The Toronto Stock Exchange and REALPAC just celebrated their 25th anniversary of publicly traded REITs appearing on the TSX exchange. Since the 1990s recession, Canadian REITs have emerged as the preferred way for many investors to participate in commercial real estate investing.
As such, let's uncover the pros and cons of these investment vehicles for those seeking more commercial real estate in their portfolios.
A Real Estate Investment Trust (REIT) is an investment vehicle that allows individuals or smaller firms to acquire stock in a company in order to buy, sell, manage and develop the property. They are typically differentiated from other options by their large number of investors and that they are required to pay out at least 90% of their profits to their shareholders.
REITs in Canada are popular and important. They make up about 60% of the real estate sector on Canada’s TSX and TSXV exchanges, and 48% of stock listings. The total market cap of the real estate sector is now $103B, an increase of 350% over the last decade.
There are a variety of advantages to investing in REITs.
Perhaps the biggest reason that REITs have become so popular and large is the ease of investing in them. It is essentially like a stock. Invest your money, someone else will invest their time in maintaining and improving the investment. You just check your quarterly statements to ensure the performance trend is aligning with your goals.
Having more capital pooled together in larger deals and more deals can give some investors comfort. There can be some diversification benefits. Though size alone doesn’t necessarily make for better performance of sustainability. Remember Lehman.
This method of partnering up can empower investors to benefit from engaging in larger and more diversified assets, such as shopping centers, offices, and apartment buildings.
REITs are primarily an income investment and can provide ongoing passive income dividends. This bodes well for those who want another stream of income for excess cash they have to invest.
Before investing it is also wise to understand the disadvantages of publicly traded REITs, and how they compare to other choices.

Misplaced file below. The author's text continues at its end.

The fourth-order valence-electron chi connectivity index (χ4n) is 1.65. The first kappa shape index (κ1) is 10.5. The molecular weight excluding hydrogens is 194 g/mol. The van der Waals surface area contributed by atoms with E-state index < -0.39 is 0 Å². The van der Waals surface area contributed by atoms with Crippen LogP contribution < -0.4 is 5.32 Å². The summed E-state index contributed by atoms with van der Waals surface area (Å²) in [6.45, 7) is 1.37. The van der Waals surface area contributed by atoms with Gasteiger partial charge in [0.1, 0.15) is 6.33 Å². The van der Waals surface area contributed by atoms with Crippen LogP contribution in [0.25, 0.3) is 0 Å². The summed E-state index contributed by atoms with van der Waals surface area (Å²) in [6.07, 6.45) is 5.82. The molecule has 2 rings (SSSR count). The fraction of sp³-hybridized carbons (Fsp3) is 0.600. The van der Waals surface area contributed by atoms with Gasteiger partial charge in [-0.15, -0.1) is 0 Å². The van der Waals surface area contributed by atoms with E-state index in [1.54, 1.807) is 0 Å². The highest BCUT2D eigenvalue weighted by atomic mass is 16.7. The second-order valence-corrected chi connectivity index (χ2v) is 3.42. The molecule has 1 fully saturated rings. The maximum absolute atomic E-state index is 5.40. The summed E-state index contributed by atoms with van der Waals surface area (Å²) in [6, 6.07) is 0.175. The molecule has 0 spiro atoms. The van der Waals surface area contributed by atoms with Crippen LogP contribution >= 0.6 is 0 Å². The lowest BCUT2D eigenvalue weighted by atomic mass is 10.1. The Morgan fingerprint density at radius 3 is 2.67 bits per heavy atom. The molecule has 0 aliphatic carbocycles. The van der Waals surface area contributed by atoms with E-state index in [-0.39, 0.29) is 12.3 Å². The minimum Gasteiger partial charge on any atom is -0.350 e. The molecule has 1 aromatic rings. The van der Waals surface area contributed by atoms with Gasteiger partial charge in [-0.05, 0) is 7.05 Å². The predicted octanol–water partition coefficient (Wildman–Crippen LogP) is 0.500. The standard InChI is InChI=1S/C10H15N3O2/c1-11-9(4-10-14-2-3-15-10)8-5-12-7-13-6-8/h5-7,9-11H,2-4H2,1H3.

The inclusion of publicly traded REITs on major stock exchanges has done a lot to smooth out dips in the performance of other sectors recently. Yet, it also means exposure to extreme volatility, a change in the investment’s value could occur if investments are not correctly chosen. For most who invest in a REITs, you understand this risk so it’s not as emotional for you, but for someone who didn’t do their homework, volatility can be emotional if the value drops quickly.
Most investors may find they have little clarity on exactly what they are investing in. They don’t really have a vote on individual assets or how they are managed. You don’t know what your money is going to be used for next month. For a savvy investor of REITs lack of clarity may not even top your list of cons since you may not have the time or the expertise to get involved in each decision, hence why you invested in a REIT.
As with other similar vehicles, REITs can come with a lot of layers of fees and admin costs. That can take a sizable bite out of the returns investors actually receive, so understand how costs are handled before investing.
As you are not an actual owner of the underlying property assets, you don’t have control over asset value and improvements, and you don’t have the same level of protection as if you owned the actual bricks and mortar. Thus, know the leaders in control of the REIT.
Publicly traded REITs recently celebrated a notable anniversary. They have performed well more many over the past 10 years. They also have some pros and cons which are different from other real estate investment options. Know the differences, and make sure you are investing with your top priorities in mind.